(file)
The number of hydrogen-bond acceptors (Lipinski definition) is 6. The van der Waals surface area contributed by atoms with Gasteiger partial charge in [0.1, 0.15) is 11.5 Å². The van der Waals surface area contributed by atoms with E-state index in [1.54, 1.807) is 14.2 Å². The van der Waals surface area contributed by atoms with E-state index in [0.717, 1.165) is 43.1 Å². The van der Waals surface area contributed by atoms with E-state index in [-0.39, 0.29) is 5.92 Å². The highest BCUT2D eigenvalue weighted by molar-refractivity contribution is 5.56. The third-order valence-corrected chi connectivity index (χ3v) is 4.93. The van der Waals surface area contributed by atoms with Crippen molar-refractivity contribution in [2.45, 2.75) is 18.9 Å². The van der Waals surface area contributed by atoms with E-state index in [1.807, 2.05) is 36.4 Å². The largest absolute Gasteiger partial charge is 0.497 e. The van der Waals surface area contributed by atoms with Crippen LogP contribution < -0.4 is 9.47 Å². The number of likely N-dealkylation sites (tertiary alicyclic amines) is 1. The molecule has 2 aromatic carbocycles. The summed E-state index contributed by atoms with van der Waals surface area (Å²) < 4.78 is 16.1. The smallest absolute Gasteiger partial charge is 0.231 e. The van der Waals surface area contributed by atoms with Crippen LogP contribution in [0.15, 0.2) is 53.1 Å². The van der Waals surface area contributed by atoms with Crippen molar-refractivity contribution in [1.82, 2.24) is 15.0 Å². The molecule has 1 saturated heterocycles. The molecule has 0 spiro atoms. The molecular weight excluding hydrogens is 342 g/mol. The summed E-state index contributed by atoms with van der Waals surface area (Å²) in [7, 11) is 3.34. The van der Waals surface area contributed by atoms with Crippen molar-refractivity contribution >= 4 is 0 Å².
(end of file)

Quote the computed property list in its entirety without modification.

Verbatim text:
The number of hydrogen-bond acceptors (Lipinski definition) is 6. The van der Waals surface area contributed by atoms with Gasteiger partial charge in [0.1, 0.15) is 11.5 Å². The van der Waals surface area contributed by atoms with E-state index in [1.54, 1.807) is 14.2 Å². The van der Waals surface area contributed by atoms with E-state index in [0.717, 1.165) is 43.1 Å². The van der Waals surface area contributed by atoms with E-state index in [-0.39, 0.29) is 5.92 Å². The highest BCUT2D eigenvalue weighted by molar-refractivity contribution is 5.56. The third-order valence-corrected chi connectivity index (χ3v) is 4.93. The van der Waals surface area contributed by atoms with Crippen molar-refractivity contribution in [2.45, 2.75) is 18.9 Å². The van der Waals surface area contributed by atoms with E-state index in [1.807, 2.05) is 36.4 Å². The largest absolute Gasteiger partial charge is 0.497 e. The van der Waals surface area contributed by atoms with Crippen LogP contribution < -0.4 is 9.47 Å². The number of likely N-dealkylation sites (tertiary alicyclic amines) is 1. The molecule has 2 aromatic carbocycles. The summed E-state index contributed by atoms with van der Waals surface area (Å²) < 4.78 is 16.1. The smallest absolute Gasteiger partial charge is 0.231 e. The van der Waals surface area contributed by atoms with Crippen LogP contribution in [0.15, 0.2) is 53.1 Å². The van der Waals surface area contributed by atoms with Crippen molar-refractivity contribution in [1.82, 2.24) is 15.0 Å². The molecule has 1 saturated heterocycles. The molecule has 0 spiro atoms. The molecular weight excluding hydrogens is 342 g/mol. The summed E-state index contributed by atoms with van der Waals surface area (Å²) in [7, 11) is 3.34. The van der Waals surface area contributed by atoms with Crippen molar-refractivity contribution >= 4 is 0 Å².